The Best Checking Account For Travelers, Vagabonds, and Dirtbags

7 Mar
2011
Posted in: Adventure Prep, Money
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If you travel a lot, you probably have a checking account with a large, national bank. And if you have a mortgage, chances are you have a checking account with the same bank – it is, after all, quite easy. These accounts sound like such a good deal – Premier Checking from Chase. You get interest. You’re not just some commoner off the street, you have a mortgage and the bank swoons over you because you’re paying them interest.  But these national banks don’t offer great deals — and they’re terrible for travelers.  Why?  They just aren’t everywhere.  They can’t be.  Vagabonds and dirtbags need a bank that is.

Many of us have had the same checking account for years. We’ve never really thought about it – we opened it eons ago because it was convenient back then – and we’ve never given it a second look. It’s time for that second look.  Especially if you’re going to switch to a non-direct-deposit, vagabond lifestyle.

There are new players in the banking world – online guys that know there’s no real, every-day value in opening branches and dotting the world with more ATMs. They realize that there are ATMs everywhere already and they don’t need to be in the currency distribution business. They’re just banks that will keep track of your money and make it easier to live and vacation. They realize everybody should be eligible for a high-interest checking account – not just the rich.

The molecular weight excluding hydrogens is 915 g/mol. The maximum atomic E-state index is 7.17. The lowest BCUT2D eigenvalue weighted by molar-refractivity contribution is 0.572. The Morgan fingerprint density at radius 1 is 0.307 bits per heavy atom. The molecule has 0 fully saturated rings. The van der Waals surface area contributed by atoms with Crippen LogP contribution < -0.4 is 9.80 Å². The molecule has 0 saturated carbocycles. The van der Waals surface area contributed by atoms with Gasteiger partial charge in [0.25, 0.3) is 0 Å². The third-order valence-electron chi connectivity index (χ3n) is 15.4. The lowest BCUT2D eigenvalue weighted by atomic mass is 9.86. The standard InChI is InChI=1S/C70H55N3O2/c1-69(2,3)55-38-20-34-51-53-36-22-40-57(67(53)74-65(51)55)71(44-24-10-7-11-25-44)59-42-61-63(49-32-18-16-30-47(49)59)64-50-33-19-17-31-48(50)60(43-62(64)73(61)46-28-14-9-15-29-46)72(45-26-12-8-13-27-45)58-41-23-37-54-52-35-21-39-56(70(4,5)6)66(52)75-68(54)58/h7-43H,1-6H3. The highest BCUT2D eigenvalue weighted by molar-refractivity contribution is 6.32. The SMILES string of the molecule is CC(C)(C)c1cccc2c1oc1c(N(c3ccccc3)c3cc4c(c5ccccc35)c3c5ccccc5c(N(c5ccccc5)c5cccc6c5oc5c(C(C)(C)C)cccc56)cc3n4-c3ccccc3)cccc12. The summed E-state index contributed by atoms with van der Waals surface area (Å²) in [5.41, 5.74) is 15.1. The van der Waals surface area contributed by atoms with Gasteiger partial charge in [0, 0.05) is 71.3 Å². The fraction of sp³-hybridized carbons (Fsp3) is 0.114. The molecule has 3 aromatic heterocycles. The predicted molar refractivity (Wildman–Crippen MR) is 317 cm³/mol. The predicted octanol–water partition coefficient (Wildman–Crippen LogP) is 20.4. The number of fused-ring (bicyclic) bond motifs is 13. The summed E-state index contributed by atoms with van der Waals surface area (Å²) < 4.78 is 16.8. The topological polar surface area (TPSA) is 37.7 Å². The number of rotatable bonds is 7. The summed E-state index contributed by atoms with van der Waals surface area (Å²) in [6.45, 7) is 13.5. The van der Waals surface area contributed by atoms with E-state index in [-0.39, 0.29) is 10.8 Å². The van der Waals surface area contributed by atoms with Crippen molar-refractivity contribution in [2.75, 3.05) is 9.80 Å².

While Chase offers 0.01% interest (to their richest account holders), these new guys offer 0.5%-1.0% interest – rates up to 100x better – to everyone. While Chase chases you with monthly fees, these new guys charge nothing. And while Chase charges $2-$5 for every out-of-network ATM transaction ON TOP OF whatever fee the ATM provider charges, these new guys don’t charge anything and reimburse you for fees incurred at any ATM. It’s time to consider switching banks.

Who are these new banks? Well, they’re not really that new. Capital One has been around for a while – you’ve probably seen their credit card commercials on TV. Long the provider of some of the best reward credit cards, they also offer checking accounts. Ally sounds new, but it’s really just a re-branded version of GMAC, the automobile financing giant. While both offer similar accounts, there’s a key difference in their offerings: Ally is better if you’re a frequent ATM user. Capital One is better if you visit an ATM fewer than 5-6 times per month. Why? Ally reimburses you for all ATM transactions (but you’ll only qualify for their 0.5% rate unless your balance is over $15,000). Capital One reimburses up to $25 a month in ATM fees (but gives everybody their 1.01% interest rate).

Comparison of Ally, Capital One, and Chase checking accounts:

Ally Capital One Chase
Monthly fees None None $12 / month (if conditions aren’t met)
Online banking, bill pay Free Free Free
ATM fees None (reimbursed) Up to $25/mo. reimbursed Additional $2-$5 (except at Chase ATMs)
Interest* 0.50% 1.01% 0.01%
*Interest rate conditions Balance under $15,000, if above, 1.05% None Requires a ‘Premier’ account – not the $12/mo one

What’s amazing is that big banks offer 3, 4, or 5 different checking accounts thinking each customer has different needs, when in reality, we all want the same things – no fees, easy access to our money, and interest income.  Even if you’re not a frequent traveler, vagabond, or dirtbag, take a look at Ally Bank and Capital One — they’ll save you money.

As always, let us know what you think in the comments.